Journal of Democracy coeditor Marc F. Plattner wrote the following reply in response to a recent blog post published by political scientist Jay Ulfelder on Dart Throwing Chimp.
Jay Ulfelder’s thoughtful critique of my Journal of Democracy essay “The End of the Transitions Era” makes some interesting points, and there are a number of specific matters about which we agree. Nonetheless, I find his larger critique to be unpersuasive. Our disagreements, all having to do with “waves” of democratization, can be divided into two parts—those about the past and those about the future.
Regarding the past, Ulfelder rightly notes that I emphasize the distinction between the two sets of countries that make up Huntington’s First Wave (1828 – 1926) of democratization: 1) the “dozen or so European and European-settler countries that had already succeeded in establishing a fair degree of freedom and rule of law, and then moved into the democratic column by gradually extending the suffrage”; and 2) “countries that became democratic after World War I, many of them new nations born from the midst of the European empires defeated and destroyed during the war.” I would not object in principle to calling these two separate “waves,” but given the currency still enjoyed by Huntington’s categorizations (especially the Third Wave), it seems to me futile to insist on this.
Ulfelder himself accepts the “coherence” of Huntington’s Second Wave (1943-62), which occurred in the aftermath of World War II. He argues, however, that Huntington’s Third Wave (1974 -2000) should be divided in two, separating off the southern European and Latin American cases of the 1970s and 1980s from the postcommunist cases that began in 1989 and the African cases that began shortly thereafter. Here I cannot agree with him–and not only because of the wide acceptance of Huntington’s scheme. In the first place, Ulfelder simply omits important transitions in other regions in the mid-to-late 1980s that made the Third Wave clearly global—especially the Philippines, Pakistan, and South Korea. Second, his categorization ignores the fact that several key Latin American countries, including Chile, Nicaragua, and Mexico, did not make their democratic transitions until after 1989. It makes little sense, in my view, to try to designate as two separate “waves” groups of democratic transitions that occurred so close to each other in time and in some cases overlapped. Moreover, as I stated in my original essay, I think one can find some specific ways in which the East European transitions were influenced by the Spanish example, and that even more important was the overall impact that the global democratic resurgence had on decaying regimes in the communist world. The downfall of European communism did not occur in an ideological vacuum.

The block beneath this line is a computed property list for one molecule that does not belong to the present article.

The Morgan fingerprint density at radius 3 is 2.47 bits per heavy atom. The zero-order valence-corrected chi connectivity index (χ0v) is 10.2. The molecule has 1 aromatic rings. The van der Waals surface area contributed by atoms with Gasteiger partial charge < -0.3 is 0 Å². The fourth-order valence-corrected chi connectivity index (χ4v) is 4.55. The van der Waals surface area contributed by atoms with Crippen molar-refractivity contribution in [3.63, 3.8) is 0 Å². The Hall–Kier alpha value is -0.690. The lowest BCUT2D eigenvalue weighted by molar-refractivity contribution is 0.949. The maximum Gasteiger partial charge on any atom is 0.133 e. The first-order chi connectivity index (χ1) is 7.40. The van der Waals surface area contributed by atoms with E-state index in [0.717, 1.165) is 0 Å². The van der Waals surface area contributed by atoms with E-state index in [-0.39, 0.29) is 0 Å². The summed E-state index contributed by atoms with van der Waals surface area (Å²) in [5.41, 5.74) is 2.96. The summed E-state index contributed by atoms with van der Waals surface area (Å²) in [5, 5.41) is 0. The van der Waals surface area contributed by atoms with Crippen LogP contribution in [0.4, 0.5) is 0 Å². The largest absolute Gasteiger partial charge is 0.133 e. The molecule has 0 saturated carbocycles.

In looking to the future, Ulfelder relies heavily on substituting the notion of a “cluster” of democratic transitions for that of a “wave.” A cluster seems to refer to a set of countries in a particular region that, thanks to their reciprocal influence on one another, democratize in a limited period of time. Based on this concept, Ulfelder points to three regions that offer prospects for future “clusters” of democratic transitions: the Middle East and North Africa, East Asia, and Eurasia (i.e., the former Soviet Union). These are indeed the three regions where most of the world’s nondemocratic regimes are to be found, and I would not rule out the possibility that democratic change could occur in any of them. But I would be very surprised if events in one of these regions were to trigger democratic transitions in the others. I also fear that today democratic backsliding elsewhere is a more likely prospect than democratic advances in any of these three regions.
Ulfelder engages in a bit of sleight-of-hand at the end of his blog post by reintroducing the word “wave” to mean what he had previously redefined as a “cluster.” This enables him to conclude that “contra Plattner, there’s plenty of room left in the system for fresh waves of democratization.” I would agree that plenty of room is left for democratization—that follows simply from the fact that there remain a large number of nondemocratic countries. But in the decade ahead I doubt if we will see even any significant clusters of democratic change, let alone a global wave. And I stand by my claim that the last quarter of the twentieth century witnessed a truly global wave of democratization whose like we will probably never see again.